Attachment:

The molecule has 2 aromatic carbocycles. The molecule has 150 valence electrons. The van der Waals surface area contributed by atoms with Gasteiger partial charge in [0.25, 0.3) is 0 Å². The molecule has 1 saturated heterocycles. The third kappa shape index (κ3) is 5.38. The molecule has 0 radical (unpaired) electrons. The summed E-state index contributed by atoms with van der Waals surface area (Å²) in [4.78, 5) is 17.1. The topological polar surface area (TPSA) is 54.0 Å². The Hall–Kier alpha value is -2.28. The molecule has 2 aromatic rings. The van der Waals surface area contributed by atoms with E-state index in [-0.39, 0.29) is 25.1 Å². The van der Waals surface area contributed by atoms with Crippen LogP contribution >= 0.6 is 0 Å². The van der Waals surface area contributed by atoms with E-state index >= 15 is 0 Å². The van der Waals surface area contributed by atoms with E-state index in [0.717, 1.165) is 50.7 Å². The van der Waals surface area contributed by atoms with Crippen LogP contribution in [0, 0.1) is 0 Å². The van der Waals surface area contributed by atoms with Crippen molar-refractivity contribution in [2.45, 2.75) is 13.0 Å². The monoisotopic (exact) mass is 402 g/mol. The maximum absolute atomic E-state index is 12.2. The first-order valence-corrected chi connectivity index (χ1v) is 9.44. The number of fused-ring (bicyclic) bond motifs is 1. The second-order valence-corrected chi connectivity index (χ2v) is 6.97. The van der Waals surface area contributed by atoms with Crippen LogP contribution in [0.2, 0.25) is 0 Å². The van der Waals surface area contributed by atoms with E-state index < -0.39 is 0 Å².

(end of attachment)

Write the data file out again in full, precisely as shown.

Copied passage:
The molecule has 2 aromatic carbocycles. The molecule has 150 valence electrons. The van der Waals surface area contributed by atoms with Gasteiger partial charge in [0.25, 0.3) is 0 Å². The molecule has 1 saturated heterocycles. The third kappa shape index (κ3) is 5.38. The molecule has 0 radical (unpaired) electrons. The summed E-state index contributed by atoms with van der Waals surface area (Å²) in [4.78, 5) is 17.1. The topological polar surface area (TPSA) is 54.0 Å². The Hall–Kier alpha value is -2.28. The molecule has 2 aromatic rings. The van der Waals surface area contributed by atoms with E-state index in [-0.39, 0.29) is 25.1 Å². The van der Waals surface area contributed by atoms with Crippen LogP contribution >= 0.6 is 0 Å². The van der Waals surface area contributed by atoms with E-state index >= 15 is 0 Å². The van der Waals surface area contributed by atoms with E-state index in [0.717, 1.165) is 50.7 Å². The van der Waals surface area contributed by atoms with Crippen LogP contribution in [0, 0.1) is 0 Å². The van der Waals surface area contributed by atoms with Crippen molar-refractivity contribution in [2.45, 2.75) is 13.0 Å². The monoisotopic (exact) mass is 402 g/mol. The maximum absolute atomic E-state index is 12.2. The first-order valence-corrected chi connectivity index (χ1v) is 9.44. The number of fused-ring (bicyclic) bond motifs is 1. The second-order valence-corrected chi connectivity index (χ2v) is 6.97. The van der Waals surface area contributed by atoms with Crippen LogP contribution in [0.2, 0.25) is 0 Å². The van der Waals surface area contributed by atoms with E-state index < -0.39 is 0 Å².